The political cartoon, titled “Lincoln’s Shoes” made people ponder the question: If not Lincoln for President then who else? The cartoon demonstrates Lincoln’s larger than life persona, as he appears as a sleeping giant in background of the cartoon. In the foreground, there are people whom appear considerably smaller than Lincoln attempting to measure his shoes, which are much taller than all of them. The majority of these men who are trying to measure Lincoln’s shoes are editors of rival newspapers that are anti- Lincoln. Of note is the man looking down into the boot, Horace Greely whom people consider as one of the most famous editors of his time but also one of Lincoln’s bigger critics. The man holding the measuring stick to the shoe is Charles Sumner, a leading radical republican and a opposer of Lincoln’s Union Party. William Seward, the man who lost the 1860 Republican nomination to Lincoln, is the person on the floor who is trying to calculate Lincoln’s shoe size.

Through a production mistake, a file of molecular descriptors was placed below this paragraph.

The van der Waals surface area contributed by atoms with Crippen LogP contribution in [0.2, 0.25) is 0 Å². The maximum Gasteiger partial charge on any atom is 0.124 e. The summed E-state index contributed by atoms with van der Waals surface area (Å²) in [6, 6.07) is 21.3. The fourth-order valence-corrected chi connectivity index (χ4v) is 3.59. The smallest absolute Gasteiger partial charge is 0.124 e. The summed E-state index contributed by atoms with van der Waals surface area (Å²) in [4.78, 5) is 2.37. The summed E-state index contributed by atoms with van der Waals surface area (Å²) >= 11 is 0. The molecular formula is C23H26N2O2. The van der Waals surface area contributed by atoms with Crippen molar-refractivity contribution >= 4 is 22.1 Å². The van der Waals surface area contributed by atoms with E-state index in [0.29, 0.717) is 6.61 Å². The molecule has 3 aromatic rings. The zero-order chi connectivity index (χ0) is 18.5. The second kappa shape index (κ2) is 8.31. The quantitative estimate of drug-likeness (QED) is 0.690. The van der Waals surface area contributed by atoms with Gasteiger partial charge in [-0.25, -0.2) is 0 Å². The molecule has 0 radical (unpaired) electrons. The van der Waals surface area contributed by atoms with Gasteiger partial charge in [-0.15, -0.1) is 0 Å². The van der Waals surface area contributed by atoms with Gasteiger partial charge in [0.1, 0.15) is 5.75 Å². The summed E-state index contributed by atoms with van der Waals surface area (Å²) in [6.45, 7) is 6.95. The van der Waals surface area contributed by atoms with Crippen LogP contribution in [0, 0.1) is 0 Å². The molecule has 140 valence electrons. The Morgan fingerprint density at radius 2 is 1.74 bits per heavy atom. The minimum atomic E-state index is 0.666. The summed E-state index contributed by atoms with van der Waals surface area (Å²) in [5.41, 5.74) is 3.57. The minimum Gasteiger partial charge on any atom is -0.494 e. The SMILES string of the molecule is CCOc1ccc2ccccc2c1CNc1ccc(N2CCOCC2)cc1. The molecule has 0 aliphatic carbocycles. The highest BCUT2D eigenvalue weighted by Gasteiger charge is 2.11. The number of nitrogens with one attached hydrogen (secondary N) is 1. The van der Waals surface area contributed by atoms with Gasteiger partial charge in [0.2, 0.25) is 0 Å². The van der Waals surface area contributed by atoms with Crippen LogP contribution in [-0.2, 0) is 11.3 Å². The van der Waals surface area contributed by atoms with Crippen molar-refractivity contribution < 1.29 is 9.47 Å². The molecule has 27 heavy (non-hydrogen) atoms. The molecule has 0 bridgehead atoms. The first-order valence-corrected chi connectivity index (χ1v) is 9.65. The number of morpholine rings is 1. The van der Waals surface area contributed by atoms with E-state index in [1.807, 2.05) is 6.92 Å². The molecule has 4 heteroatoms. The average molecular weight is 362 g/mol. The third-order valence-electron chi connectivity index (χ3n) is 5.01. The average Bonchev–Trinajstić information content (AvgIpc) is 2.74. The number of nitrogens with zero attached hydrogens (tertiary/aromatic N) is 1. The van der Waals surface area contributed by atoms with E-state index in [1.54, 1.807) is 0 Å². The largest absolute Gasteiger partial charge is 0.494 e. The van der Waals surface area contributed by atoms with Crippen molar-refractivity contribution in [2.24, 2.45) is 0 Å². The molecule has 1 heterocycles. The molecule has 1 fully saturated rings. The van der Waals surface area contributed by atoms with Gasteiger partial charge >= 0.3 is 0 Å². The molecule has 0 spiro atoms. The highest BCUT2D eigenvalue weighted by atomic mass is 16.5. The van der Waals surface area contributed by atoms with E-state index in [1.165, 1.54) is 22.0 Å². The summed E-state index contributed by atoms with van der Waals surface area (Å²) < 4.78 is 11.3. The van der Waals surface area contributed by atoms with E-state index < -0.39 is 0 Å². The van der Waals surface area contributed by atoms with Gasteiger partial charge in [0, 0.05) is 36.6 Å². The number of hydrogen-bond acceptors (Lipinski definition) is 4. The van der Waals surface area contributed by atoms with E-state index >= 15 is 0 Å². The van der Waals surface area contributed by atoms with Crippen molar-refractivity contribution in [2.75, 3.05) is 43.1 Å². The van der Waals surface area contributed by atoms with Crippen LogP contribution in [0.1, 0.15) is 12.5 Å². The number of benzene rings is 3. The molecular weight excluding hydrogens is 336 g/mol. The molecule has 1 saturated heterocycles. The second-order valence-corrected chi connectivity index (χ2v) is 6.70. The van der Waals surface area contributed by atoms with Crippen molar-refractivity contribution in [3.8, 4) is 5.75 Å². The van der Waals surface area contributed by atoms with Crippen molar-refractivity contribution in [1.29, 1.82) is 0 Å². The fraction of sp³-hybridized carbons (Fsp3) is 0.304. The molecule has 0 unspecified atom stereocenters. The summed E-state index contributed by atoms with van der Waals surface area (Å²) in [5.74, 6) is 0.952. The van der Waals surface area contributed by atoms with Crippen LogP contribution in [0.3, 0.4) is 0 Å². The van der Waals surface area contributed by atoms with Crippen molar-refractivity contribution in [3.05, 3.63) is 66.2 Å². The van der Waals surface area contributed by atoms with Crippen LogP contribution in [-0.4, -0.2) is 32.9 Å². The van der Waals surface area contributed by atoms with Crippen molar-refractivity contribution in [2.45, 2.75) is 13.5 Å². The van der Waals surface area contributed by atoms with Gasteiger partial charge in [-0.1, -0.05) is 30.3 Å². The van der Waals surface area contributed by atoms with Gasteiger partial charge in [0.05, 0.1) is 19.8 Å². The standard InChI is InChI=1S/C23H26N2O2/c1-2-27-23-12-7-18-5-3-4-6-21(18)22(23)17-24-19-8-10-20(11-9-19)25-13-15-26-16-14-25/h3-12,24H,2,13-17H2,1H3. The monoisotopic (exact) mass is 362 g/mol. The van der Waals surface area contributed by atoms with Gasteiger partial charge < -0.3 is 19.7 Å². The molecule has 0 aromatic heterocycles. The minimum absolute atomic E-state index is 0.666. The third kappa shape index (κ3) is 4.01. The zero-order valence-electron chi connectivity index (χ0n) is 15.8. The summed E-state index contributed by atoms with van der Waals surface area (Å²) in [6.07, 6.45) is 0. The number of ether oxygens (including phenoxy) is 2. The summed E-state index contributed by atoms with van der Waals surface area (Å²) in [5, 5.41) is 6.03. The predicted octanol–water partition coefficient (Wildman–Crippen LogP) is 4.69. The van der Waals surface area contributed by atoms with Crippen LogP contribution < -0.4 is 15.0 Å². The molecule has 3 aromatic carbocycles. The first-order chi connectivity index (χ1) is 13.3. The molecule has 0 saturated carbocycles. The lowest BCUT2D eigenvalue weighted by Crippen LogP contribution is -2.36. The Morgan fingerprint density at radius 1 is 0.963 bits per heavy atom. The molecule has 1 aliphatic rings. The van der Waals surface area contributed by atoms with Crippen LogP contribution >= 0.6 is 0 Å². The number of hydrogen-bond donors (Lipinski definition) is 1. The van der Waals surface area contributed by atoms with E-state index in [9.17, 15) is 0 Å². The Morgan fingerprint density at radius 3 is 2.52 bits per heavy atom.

The cartoon is trying to poke fun at people’s attempt to replace Lincoln as President. Despite people opposing him, there is no viable candidate who can step in and fill the big, empty shoes that Lincoln would leave behind had he lost the 1864 election. In addition to Lincoln opposers in the cartoon, there are some of his supporters. On the far left is Thurlow Weed, political boss of New York Republicans and former owner of the Albany Evening Journal. Weed was known as a close advisor of Lincoln and here is putting his thumb to his nose, as he watches as the Lincoln opossers try to measure his shoes to no avail. The man with his hand up on the right is John Forney of the Washington Chronicle, famously known for his counter criticism of the Lincoln administration. He is being depicted as throwing his hands up, as he watches the futile efforts in disgust. Interestingly, there is a woman in the carton as well. Women were not common in political cartoons at the time, unless they symbolized something. The woman in this cartoon is Anna Dickson a radical reformer and popular lecturer. In the cartoon, she is looking at the giant sized Lincoln through a telescope, admiring him.